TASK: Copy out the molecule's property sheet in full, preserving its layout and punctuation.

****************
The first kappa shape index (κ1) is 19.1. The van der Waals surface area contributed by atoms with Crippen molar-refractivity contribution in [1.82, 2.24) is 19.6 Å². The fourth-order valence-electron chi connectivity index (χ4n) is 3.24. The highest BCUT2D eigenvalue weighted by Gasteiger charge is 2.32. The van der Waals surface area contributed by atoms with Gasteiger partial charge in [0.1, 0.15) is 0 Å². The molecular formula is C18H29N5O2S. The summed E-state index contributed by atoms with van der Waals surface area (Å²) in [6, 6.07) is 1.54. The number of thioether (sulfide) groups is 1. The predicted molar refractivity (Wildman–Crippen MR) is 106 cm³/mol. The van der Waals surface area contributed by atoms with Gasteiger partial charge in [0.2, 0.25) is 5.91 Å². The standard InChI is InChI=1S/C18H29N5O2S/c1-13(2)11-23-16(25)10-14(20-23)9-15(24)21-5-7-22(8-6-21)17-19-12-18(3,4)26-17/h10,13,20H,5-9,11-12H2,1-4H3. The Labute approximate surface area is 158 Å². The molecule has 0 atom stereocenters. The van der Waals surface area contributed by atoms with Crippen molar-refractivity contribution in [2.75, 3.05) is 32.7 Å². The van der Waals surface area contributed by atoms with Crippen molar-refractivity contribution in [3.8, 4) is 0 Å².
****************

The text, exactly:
The first kappa shape index (κ1) is 19.1. The van der Waals surface area contributed by atoms with Crippen molar-refractivity contribution in [1.82, 2.24) is 19.6 Å². The fourth-order valence-electron chi connectivity index (χ4n) is 3.24. The highest BCUT2D eigenvalue weighted by Gasteiger charge is 2.32. The van der Waals surface area contributed by atoms with Gasteiger partial charge in [0.1, 0.15) is 0 Å². The molecular formula is C18H29N5O2S. The summed E-state index contributed by atoms with van der Waals surface area (Å²) in [6, 6.07) is 1.54. The number of thioether (sulfide) groups is 1. The predicted molar refractivity (Wildman–Crippen MR) is 106 cm³/mol. The van der Waals surface area contributed by atoms with Gasteiger partial charge in [0.2, 0.25) is 5.91 Å². The standard InChI is InChI=1S/C18H29N5O2S/c1-13(2)11-23-16(25)10-14(20-23)9-15(24)21-5-7-22(8-6-21)17-19-12-18(3,4)26-17/h10,13,20H,5-9,11-12H2,1-4H3. The Labute approximate surface area is 158 Å². The molecule has 0 atom stereocenters. The van der Waals surface area contributed by atoms with Crippen molar-refractivity contribution in [2.75, 3.05) is 32.7 Å². The van der Waals surface area contributed by atoms with Crippen molar-refractivity contribution in [3.8, 4) is 0 Å².